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In this regular feature on Breakthroughs, we highlight some of the most interesting reads in global health research from the past week.

February 1, 2021 by Anna Kovacevich

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Johnson & Johnson’s (J&J) one-dose COVID-19 vaccine candidate showed 66 percent efficacy in preventing moderate to severe disease 28 days after vaccination, according to results from a phase 3 global study released Friday. The trial data differed across geographies, with the vaccine demonstrating 72 percent efficacy among participants in the United States, 66 percent efficacy in Latin America, and 57 percent efficacy in South Africa—adding to concerns about diminished vaccine efficacy against the COVID-19 variant circulating in South Africa and recently detected in the United States. The J&J vaccine also showed complete protection in preventing hospitalization and death due to COVID-19, as well as 85 percent efficacy in preventing severe forms of the disease. J&J plans to apply for emergency use authorization (EUA) from the US Food and Drug Administration (FDA) in early February.

On Thursday, Novavax announced 90 percent efficacy of its two-dose COVID-19 vaccine candidate in preliminary results from a phase 3 clinical trial in the United Kingdom, while results from a separate trial indicated 49 percent efficacy of the vaccine in South Africa. The company has said it is already working on a new version of the vaccine designed to combat more infectious strains of the virus, which could also be used as a booster for already-inoculated individuals. The vaccine is also undergoing testing in the United States and Mexico, supported by Operation Warp Speed, which is expected to complete phase 3 enrollment in the first half of February. Novavax expects to file for emergency authorization in the United Kingdom in the coming months once it has final data from the UK trial.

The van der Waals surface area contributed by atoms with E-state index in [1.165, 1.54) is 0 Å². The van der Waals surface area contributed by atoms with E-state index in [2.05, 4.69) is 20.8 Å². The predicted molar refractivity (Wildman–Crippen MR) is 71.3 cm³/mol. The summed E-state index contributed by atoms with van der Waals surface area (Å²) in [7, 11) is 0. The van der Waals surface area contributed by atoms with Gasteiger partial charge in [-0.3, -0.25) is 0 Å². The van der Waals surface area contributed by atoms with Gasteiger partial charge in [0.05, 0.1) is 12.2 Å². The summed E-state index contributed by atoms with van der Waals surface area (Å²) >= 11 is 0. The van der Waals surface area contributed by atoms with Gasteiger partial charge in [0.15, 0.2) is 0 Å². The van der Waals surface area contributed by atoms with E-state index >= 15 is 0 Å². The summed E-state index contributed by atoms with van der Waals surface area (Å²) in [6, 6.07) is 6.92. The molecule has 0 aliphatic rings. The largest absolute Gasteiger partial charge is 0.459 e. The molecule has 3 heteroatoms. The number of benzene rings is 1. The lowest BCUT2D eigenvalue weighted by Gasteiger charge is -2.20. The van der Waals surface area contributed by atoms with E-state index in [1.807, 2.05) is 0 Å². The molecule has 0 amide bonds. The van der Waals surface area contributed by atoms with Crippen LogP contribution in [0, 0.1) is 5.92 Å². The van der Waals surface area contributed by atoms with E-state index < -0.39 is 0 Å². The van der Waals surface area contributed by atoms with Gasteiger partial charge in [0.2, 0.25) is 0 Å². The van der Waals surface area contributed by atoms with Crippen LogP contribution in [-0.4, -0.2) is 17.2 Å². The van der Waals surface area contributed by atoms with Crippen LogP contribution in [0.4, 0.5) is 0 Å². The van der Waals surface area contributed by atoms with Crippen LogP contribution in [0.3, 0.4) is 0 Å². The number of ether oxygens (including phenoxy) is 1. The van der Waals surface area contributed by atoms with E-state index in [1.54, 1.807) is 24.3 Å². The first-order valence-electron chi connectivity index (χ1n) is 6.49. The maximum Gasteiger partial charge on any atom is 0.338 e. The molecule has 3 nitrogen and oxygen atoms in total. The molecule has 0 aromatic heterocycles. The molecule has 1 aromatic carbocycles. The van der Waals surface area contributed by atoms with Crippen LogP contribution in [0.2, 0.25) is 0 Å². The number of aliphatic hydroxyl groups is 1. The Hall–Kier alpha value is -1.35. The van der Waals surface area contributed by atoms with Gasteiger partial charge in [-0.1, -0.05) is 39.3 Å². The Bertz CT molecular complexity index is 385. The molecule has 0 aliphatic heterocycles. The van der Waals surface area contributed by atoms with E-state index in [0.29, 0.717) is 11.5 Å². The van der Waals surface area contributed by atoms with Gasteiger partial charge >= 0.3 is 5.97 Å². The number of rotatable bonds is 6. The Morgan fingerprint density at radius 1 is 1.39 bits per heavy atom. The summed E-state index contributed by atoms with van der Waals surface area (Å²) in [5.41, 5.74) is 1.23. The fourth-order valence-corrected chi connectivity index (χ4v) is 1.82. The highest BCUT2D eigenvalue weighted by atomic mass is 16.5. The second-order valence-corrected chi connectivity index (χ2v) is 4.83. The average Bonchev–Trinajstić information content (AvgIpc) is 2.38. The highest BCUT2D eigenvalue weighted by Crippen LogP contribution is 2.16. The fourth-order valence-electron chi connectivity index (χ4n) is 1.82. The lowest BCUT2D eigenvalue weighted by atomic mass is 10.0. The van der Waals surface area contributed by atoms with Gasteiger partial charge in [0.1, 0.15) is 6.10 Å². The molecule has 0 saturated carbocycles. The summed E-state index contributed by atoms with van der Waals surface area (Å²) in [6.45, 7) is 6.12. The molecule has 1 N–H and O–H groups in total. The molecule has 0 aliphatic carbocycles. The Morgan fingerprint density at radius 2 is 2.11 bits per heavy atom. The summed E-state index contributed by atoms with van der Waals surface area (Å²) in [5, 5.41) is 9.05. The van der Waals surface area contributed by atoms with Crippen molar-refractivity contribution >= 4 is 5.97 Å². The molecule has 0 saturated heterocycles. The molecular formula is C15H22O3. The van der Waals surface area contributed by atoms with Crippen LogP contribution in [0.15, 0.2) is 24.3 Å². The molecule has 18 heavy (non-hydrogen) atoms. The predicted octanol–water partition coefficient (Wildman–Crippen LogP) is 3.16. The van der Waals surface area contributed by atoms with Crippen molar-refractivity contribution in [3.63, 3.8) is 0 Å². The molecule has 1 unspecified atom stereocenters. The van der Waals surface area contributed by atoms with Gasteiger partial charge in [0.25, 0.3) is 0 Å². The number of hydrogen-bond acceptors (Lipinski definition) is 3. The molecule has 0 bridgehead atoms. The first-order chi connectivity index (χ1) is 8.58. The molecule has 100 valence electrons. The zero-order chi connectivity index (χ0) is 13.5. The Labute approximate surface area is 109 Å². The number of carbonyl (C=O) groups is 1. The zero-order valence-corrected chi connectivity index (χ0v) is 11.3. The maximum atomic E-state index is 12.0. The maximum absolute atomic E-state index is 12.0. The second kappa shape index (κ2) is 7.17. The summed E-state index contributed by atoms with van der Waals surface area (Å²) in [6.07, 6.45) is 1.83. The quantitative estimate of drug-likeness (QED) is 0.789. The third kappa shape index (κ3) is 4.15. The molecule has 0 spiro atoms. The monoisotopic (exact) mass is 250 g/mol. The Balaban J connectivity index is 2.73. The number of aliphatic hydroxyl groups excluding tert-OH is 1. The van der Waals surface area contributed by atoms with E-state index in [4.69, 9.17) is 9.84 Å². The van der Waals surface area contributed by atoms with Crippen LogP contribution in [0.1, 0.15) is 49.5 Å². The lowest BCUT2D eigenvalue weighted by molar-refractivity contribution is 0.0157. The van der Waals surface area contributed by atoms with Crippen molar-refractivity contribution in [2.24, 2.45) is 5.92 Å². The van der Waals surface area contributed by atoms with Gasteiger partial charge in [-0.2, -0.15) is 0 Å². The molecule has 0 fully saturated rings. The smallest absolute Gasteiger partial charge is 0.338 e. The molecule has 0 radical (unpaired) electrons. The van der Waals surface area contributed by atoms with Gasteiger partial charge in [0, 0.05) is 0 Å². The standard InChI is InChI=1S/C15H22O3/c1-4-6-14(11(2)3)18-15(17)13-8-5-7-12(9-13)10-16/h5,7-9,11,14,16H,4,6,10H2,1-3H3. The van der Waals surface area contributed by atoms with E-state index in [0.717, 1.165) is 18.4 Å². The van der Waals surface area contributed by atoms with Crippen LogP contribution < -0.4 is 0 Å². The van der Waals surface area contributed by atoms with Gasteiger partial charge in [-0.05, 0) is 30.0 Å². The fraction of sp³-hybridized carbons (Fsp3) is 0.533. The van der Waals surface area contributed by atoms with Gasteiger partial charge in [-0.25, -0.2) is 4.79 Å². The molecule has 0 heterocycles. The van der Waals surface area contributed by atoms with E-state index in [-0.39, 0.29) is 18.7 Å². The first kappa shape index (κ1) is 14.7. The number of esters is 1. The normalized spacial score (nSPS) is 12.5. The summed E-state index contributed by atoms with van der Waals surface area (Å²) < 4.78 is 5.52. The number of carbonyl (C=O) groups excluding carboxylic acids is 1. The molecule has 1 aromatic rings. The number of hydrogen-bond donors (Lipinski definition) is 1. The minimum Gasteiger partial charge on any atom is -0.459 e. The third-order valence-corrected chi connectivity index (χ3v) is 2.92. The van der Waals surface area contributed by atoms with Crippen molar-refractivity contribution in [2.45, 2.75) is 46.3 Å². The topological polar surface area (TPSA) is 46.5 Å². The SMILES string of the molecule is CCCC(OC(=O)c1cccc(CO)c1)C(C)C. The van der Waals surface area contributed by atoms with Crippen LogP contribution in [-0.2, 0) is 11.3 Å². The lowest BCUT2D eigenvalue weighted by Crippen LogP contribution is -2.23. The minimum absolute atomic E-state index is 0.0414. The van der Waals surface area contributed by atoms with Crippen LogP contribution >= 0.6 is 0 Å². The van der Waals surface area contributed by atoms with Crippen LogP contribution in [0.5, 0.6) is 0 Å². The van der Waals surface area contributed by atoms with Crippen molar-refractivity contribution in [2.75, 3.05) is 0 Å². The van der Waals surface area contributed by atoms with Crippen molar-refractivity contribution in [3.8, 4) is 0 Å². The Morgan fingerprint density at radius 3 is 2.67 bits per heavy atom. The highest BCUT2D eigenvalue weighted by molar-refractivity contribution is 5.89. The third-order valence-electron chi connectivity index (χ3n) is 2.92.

In preliminary data released Tuesday, Regeneron reported that its antibody cocktail REGEN-COV was 100 percent effective at preventing symptomatic COVID-19 in participants of an ongoing phase 3 trial among people at high risk of contracting COVID-19 due to exposure to family members with the disease. The data also showed a 50 percent reduction in the overall rate of infection. REGEN-COV was granted an EUA from the FDA in November as a treatment method for patients with mild COVID-19 at high risk of progressing to severe infection, and pending a full readout expected next quarter from the phase 3 prevention trial, the company intends to file to expand the EUA for use as a “passive vaccination” method.

About the author

Anna KovacevichGHTC

Anna supports communications activities and member coordination for GHTC. Her portfolio includes the development and dissemination of the coalition’s communications materials and digital outreach, facilitating engagement and outreach to coalition members, and supporting all more about this author